Harvard Law School Announces Antonin Scalia Professorship of Law

By Theresa Smith | July 3, 2017 | 4:55pm EDT

Former Associate Supreme Court

Justice Antonin Scalia. (SCOTUS)

(CNSNews.com) -- On June 30, Harvard Law School announced the establishment of the Antonin Scalia Professorship of Law “in recognition of the historic tenure of the late U.S. Supreme Court Justice Antonin Scalia ’60.”

“Justice Scalia had a singular impact on statutory analysis and legal thought,” said Martha Minow, the Morgan and Helen Chu Dean and Professor at Harvard Law School.

“He also had a great love of learning,” continued Minow, “so it is especially meaningful that he will be honored with a professorship that will provide enduring support for teaching and scholarship at the Law School and beyond.”

The Antonin Scalia Professorship of Law is endowed by the Considine Family Foundation, a nonprofit private grant-making foundation in Denver, Colo.

Minow said, “We are deeply grateful to the Considine Family Foundation for endowing this professorship, which stands as both a testament to Justice Scalia’s legacy on the Supreme Court and as a vote of confidence in a new generation of scholars.”

Harvard Law School.  (harvard.edu)

“It is wholly appropriate that Justice Scalia’s accomplishments, intellectual legacy, and dedication to the founding principles of the United States Constitution be recognized at Harvard Law School, his beloved alma mater,” said Terry Considine, founder of the Considine Family Foundation and a graduate of Harvard College (’69) and Harvard Law School (’71).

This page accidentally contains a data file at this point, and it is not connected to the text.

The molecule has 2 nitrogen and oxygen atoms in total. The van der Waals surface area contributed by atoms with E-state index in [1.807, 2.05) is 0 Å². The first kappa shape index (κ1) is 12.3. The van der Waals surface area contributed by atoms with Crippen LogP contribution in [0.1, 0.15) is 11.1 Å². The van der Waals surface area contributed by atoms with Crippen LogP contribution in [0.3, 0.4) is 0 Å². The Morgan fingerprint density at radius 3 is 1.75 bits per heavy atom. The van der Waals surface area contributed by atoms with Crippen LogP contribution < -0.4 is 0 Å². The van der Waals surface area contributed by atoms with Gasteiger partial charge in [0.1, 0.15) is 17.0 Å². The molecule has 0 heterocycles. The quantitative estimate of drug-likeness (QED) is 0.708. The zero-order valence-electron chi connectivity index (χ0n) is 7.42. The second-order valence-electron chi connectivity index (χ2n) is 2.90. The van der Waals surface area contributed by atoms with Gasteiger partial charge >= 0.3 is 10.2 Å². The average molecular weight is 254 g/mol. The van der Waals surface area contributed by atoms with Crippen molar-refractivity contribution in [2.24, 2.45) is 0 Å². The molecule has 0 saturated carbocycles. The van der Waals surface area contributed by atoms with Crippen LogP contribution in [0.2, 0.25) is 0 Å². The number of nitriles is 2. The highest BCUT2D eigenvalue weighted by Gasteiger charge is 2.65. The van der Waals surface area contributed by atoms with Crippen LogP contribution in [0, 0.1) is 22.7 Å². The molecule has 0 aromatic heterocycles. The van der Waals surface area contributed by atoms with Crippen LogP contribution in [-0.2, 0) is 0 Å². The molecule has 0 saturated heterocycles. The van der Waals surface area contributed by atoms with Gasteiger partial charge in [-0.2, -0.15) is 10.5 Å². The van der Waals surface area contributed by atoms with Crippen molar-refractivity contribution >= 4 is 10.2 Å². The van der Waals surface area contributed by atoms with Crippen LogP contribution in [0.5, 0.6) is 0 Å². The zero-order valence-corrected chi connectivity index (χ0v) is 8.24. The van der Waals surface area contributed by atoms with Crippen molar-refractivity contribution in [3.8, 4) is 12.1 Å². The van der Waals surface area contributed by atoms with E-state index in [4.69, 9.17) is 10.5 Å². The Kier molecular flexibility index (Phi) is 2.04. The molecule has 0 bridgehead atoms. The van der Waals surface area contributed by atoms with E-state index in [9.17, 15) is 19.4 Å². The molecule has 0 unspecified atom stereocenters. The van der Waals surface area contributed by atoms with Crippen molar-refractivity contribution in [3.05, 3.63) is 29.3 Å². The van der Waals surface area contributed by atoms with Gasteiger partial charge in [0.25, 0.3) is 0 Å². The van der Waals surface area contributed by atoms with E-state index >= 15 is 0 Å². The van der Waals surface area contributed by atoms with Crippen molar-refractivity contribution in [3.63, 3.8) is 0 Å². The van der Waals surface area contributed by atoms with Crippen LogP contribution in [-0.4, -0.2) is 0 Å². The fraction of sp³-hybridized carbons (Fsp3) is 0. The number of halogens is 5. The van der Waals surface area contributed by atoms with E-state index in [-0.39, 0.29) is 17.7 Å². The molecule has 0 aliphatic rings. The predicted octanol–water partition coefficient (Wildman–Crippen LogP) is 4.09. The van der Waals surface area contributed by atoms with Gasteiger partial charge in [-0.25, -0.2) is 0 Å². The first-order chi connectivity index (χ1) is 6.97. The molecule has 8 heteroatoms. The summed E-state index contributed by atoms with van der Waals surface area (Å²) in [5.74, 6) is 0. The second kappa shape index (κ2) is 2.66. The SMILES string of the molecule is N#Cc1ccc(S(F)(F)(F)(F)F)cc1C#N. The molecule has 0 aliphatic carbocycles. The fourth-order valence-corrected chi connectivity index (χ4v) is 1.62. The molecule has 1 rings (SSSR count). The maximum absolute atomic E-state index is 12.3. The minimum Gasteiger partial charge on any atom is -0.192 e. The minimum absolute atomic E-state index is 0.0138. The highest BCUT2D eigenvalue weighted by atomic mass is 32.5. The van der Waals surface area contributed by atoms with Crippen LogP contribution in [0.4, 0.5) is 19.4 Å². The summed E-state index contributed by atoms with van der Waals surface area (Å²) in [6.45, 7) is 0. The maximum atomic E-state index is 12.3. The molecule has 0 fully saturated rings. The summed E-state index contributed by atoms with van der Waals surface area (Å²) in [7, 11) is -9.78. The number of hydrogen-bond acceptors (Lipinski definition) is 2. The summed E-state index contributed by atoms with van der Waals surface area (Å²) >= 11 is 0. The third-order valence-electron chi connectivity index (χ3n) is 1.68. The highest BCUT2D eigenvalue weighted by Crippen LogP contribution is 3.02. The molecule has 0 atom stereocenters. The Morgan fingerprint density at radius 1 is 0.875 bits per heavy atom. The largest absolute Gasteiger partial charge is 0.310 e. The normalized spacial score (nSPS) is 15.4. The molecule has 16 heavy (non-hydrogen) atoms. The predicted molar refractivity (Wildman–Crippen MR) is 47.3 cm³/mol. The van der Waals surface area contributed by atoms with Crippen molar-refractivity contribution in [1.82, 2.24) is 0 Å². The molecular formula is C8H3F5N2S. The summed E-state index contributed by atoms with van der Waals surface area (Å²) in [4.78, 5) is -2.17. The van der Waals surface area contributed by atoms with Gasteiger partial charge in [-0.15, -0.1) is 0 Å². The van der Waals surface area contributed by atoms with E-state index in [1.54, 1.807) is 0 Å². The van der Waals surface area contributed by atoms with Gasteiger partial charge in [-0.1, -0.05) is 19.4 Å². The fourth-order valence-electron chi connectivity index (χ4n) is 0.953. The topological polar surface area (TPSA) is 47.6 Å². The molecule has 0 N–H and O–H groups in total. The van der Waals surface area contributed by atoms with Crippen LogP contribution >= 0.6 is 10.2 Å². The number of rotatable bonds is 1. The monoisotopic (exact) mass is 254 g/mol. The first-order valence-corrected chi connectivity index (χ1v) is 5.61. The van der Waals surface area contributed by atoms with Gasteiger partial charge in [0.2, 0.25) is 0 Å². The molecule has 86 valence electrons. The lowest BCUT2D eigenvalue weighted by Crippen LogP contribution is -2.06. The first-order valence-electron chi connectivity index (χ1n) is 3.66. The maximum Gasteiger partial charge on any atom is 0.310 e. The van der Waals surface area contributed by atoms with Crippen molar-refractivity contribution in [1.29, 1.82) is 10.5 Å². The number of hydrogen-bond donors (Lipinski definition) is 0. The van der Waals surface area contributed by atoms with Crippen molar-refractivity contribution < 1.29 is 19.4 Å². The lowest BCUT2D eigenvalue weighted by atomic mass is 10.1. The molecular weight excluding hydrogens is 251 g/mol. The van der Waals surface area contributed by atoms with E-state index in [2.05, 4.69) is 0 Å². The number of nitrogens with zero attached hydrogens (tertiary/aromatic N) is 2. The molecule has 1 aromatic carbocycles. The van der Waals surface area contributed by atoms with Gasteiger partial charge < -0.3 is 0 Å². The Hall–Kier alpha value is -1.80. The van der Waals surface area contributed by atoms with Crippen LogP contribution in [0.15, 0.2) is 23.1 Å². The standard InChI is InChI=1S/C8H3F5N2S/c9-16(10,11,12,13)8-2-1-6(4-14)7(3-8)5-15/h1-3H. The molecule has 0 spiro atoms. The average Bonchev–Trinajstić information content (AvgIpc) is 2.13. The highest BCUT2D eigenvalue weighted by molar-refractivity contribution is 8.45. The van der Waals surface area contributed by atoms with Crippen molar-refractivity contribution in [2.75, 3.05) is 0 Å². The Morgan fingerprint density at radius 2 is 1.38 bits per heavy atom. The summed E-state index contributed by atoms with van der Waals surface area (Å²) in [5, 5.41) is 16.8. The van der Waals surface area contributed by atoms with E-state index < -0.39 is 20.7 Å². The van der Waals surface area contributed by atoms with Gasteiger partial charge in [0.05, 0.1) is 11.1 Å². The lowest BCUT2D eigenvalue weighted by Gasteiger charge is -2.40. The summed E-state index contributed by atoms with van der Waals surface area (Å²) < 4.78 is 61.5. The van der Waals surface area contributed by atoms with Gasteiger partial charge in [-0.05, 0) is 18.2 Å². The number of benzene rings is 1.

Harvard also mentioned that in March 2017, the Scalia family gifted the late justice’s papers to the Harvard Law School Library.

Antonin Scalia received his A.B. from Georgetown University and the University of Fribourg, Switzerland. Afterwards, he earned his LL.B. from Harvard Law School. From 1960 to 1961, Scalia was a Sheldon Fellow of Harvard University.

Scalia then worked in private law firms and as a professor of law for various universities. Before being appointed to the Supreme Court, Scalia served as the chairman for the American Bar Association’s Section of Administrative Law, and then as its Conference of Section chairman. For the federal government, Antonin Scalia served on the General Counsel of the Office of Telecommunications Policy, as chairman of the Administrative Conference of the United States, and as Assistant Attorney General for the Office of Legal Counsel.

He was appointed Judge of the United States Court of Appeals for the District of Columbia Circuit in 1982. President Ronald Reagan nominated him as an Associate Justice of the Supreme Court, and he was confirmed September 26, 1986.

A devout Roman Catholic, Antonin Scalia was married to Maureen McCarthy, and they had nine children.

After serving almost 30 years on the Supreme Court, Justice Scalia died on February 13, 2016.

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